Building a benchmarking and service-level agreement strategy is a great challenge for many program managers. This is especially true for first-generation programs where processes and procedures usually are being created out of whole cloth — and the organization itself is being created from chaos. The questions are many: Where do I start with my strategy? What metrics should I consider as part of my program performance management process? How do I keep my suppliers accountable and establish service-level agreements and key performance indicators that are attainable, yet at the same time create stretch goals that drive improvement and program growth?

For any other category of spend within your organization, these numbers may be simple to calculate and establish. When buying raw materials, you have a defined standard of purity and an established delivery date. When purchasing machinery, the delivery requirements are defined and functional standards articulated. Contingent labor is not that clean, and drawing a line from program performance to client success is muddy at best — impossible at worst.

Flawed approach. Often, program managers collect sample scorecards and pull out those metrics that seem to resonate with them. The reasoning: If Company A is in my industry and uses similar skillsets, then I should use a benchmarking strategy that mimics Company A. But this reasoning is flawed. Each organization will have a unique footprint and culture that defines how things get done. For example, take time-to-fill, an oft-used and seemingly straightforward KPI. But your companies may have different VMS configurations that affect the requisition process, or your culture may be more high-touch than Company A’s, with hiring managers requiring more hand-holding through the process as part of your long-term adoption strategy.

Program managers will approach their problems differently, and like a fingerprint, the solutions are unique to them alone. What separates the good ones from the mediocre is their ability to get inspiration from others, but adapt others’ ideas to their own unique needs. We always recommend that emerging programs start with their own data first when constructing acceptable benchmarks.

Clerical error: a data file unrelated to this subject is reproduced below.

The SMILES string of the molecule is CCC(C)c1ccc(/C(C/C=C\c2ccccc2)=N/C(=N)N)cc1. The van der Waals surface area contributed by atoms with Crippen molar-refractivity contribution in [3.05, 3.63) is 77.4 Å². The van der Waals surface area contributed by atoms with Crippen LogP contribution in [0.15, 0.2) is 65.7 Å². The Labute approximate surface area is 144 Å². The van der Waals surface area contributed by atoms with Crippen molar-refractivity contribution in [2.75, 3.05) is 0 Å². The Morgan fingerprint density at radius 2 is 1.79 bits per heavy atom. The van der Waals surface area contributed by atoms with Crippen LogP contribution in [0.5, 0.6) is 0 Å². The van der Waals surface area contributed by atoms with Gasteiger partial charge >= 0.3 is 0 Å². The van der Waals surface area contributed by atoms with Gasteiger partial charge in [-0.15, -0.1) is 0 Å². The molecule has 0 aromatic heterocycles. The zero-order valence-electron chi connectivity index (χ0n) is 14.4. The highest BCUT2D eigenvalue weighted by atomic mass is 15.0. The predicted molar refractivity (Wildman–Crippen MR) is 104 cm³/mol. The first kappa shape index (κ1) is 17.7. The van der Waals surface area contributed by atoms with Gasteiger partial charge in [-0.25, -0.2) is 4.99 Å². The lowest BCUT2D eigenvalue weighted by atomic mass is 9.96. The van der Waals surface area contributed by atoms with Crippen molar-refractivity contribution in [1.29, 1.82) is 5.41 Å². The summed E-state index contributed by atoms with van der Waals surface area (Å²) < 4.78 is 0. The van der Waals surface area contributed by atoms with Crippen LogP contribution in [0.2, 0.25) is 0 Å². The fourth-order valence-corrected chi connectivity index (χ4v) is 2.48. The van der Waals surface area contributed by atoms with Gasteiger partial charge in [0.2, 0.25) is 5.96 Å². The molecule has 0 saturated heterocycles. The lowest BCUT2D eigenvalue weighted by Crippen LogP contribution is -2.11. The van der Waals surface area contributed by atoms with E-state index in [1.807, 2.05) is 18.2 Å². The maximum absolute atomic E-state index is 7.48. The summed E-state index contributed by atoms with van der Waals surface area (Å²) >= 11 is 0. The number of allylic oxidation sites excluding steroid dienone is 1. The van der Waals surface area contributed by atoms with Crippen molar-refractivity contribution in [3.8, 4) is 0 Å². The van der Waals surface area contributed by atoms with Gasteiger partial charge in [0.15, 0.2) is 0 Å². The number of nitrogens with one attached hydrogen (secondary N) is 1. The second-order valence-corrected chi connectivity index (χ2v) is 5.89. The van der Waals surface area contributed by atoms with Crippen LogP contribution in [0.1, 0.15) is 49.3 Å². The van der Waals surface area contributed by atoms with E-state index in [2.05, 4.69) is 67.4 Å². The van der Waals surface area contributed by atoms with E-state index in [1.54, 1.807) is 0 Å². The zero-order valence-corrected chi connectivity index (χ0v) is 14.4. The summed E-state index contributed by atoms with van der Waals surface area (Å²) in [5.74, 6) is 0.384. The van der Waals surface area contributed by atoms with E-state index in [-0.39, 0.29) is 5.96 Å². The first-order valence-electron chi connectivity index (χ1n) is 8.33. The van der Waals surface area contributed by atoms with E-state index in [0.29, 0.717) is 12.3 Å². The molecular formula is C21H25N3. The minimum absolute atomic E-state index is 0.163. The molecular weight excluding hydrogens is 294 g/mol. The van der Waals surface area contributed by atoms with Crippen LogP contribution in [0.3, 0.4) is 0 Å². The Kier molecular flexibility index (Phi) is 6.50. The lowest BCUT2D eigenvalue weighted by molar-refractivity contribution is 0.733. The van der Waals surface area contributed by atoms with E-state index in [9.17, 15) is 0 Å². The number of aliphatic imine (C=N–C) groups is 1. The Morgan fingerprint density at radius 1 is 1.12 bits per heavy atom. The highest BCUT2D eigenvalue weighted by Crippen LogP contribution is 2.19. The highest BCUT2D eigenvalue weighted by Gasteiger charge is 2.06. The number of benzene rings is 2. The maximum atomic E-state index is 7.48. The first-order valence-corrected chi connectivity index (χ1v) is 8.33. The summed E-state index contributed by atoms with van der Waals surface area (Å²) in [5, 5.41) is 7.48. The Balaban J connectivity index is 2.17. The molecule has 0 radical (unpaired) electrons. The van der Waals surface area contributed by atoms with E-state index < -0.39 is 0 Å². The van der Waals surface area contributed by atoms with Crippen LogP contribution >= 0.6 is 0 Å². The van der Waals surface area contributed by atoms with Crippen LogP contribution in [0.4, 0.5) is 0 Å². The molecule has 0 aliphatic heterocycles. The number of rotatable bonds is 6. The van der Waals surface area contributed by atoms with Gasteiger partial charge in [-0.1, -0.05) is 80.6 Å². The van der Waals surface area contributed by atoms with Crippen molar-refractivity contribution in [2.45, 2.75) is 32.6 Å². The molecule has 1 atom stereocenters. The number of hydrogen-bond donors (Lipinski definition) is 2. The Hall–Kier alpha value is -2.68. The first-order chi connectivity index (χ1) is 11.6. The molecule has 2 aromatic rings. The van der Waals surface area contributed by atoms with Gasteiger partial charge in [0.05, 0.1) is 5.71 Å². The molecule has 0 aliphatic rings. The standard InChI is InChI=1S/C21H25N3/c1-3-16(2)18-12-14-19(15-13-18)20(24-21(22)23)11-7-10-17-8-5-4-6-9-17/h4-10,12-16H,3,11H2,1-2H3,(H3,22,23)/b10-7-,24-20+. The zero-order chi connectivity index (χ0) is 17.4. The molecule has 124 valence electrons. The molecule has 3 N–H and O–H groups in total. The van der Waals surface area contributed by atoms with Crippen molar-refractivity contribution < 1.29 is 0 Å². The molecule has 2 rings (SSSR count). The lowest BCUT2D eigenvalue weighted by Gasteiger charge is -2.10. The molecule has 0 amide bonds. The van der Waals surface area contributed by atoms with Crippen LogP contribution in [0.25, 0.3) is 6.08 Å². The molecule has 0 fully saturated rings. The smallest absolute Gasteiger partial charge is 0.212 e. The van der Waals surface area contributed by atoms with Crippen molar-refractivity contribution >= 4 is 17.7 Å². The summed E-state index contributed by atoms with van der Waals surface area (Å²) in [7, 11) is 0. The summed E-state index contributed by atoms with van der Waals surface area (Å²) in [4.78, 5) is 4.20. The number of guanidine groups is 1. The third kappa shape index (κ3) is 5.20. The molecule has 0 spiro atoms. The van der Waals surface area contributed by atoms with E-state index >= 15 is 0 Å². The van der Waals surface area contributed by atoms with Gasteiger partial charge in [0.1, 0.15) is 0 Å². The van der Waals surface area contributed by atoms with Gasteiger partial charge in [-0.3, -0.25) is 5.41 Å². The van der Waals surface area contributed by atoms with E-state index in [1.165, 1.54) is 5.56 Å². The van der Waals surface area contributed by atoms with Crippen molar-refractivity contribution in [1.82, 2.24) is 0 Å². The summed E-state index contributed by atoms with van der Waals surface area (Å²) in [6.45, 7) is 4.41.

With this in mind, you need to work with your providers to create your ZAP, or zone of acceptable performance. The ZAP moves the narrative from establishing an arbitrary performance goal that may be based on incorrect or inaccurate assumptions and instead creates high- and low-performance targets. For example, instead of agreeing on an SLA of a two-week fill time, agree that time-to-fill will be a program KPI with a high- and low-performance target. As you gather data, work with your provider to create the ZAP by calculating the average, then use a one or one-half standard deviation from that average to create the high and low. Over time, that band will become more compressed and true performance targets will reveal themselves. Only then will you be able to establish targets that can make the most sense.

Like your mother always said, each of us is a unique creation and you shouldn’t compare yourself to others. By relying on your own data and your competent provider partners, you can create a strategy that can stand the test of time.